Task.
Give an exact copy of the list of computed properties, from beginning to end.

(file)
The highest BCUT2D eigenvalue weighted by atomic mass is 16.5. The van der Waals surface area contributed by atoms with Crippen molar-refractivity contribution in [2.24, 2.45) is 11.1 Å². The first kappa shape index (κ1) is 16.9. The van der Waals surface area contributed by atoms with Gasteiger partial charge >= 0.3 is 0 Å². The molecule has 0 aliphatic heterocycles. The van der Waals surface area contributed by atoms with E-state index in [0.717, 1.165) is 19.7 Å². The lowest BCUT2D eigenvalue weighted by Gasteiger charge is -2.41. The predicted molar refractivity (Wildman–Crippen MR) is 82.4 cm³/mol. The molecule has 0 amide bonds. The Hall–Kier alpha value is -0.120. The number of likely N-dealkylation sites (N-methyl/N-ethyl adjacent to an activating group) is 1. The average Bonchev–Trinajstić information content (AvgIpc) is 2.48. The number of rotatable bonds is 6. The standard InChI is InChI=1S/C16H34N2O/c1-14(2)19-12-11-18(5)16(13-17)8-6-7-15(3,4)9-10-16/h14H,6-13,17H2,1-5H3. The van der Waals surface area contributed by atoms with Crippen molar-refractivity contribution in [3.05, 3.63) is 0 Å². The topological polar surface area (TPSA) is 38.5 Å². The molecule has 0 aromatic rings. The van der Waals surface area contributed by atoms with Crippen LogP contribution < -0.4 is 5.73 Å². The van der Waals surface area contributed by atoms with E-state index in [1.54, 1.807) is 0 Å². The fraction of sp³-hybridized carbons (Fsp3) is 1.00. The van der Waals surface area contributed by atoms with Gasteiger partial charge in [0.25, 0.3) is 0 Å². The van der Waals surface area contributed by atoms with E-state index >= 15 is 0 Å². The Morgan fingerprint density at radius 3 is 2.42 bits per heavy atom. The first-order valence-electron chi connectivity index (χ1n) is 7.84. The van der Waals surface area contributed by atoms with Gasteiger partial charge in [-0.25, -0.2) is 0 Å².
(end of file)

The highest BCUT2D eigenvalue weighted by atomic mass is 16.5. The van der Waals surface area contributed by atoms with Crippen molar-refractivity contribution in [2.24, 2.45) is 11.1 Å². The first kappa shape index (κ1) is 16.9. The van der Waals surface area contributed by atoms with Gasteiger partial charge >= 0.3 is 0 Å². The molecule has 0 aliphatic heterocycles. The van der Waals surface area contributed by atoms with E-state index in [0.717, 1.165) is 19.7 Å². The lowest BCUT2D eigenvalue weighted by Gasteiger charge is -2.41. The predicted molar refractivity (Wildman–Crippen MR) is 82.4 cm³/mol. The molecule has 0 amide bonds. The Hall–Kier alpha value is -0.120. The number of likely N-dealkylation sites (N-methyl/N-ethyl adjacent to an activating group) is 1. The average Bonchev–Trinajstić information content (AvgIpc) is 2.48. The number of rotatable bonds is 6. The standard InChI is InChI=1S/C16H34N2O/c1-14(2)19-12-11-18(5)16(13-17)8-6-7-15(3,4)9-10-16/h14H,6-13,17H2,1-5H3. The van der Waals surface area contributed by atoms with Crippen molar-refractivity contribution in [3.05, 3.63) is 0 Å². The topological polar surface area (TPSA) is 38.5 Å². The molecule has 0 aromatic rings. The van der Waals surface area contributed by atoms with Crippen LogP contribution < -0.4 is 5.73 Å². The van der Waals surface area contributed by atoms with E-state index in [1.54, 1.807) is 0 Å². The fraction of sp³-hybridized carbons (Fsp3) is 1.00. The van der Waals surface area contributed by atoms with Gasteiger partial charge in [0.25, 0.3) is 0 Å². The van der Waals surface area contributed by atoms with E-state index >= 15 is 0 Å². The Morgan fingerprint density at radius 3 is 2.42 bits per heavy atom. The first-order valence-electron chi connectivity index (χ1n) is 7.84. The van der Waals surface area contributed by atoms with Gasteiger partial charge in [-0.25, -0.2) is 0 Å².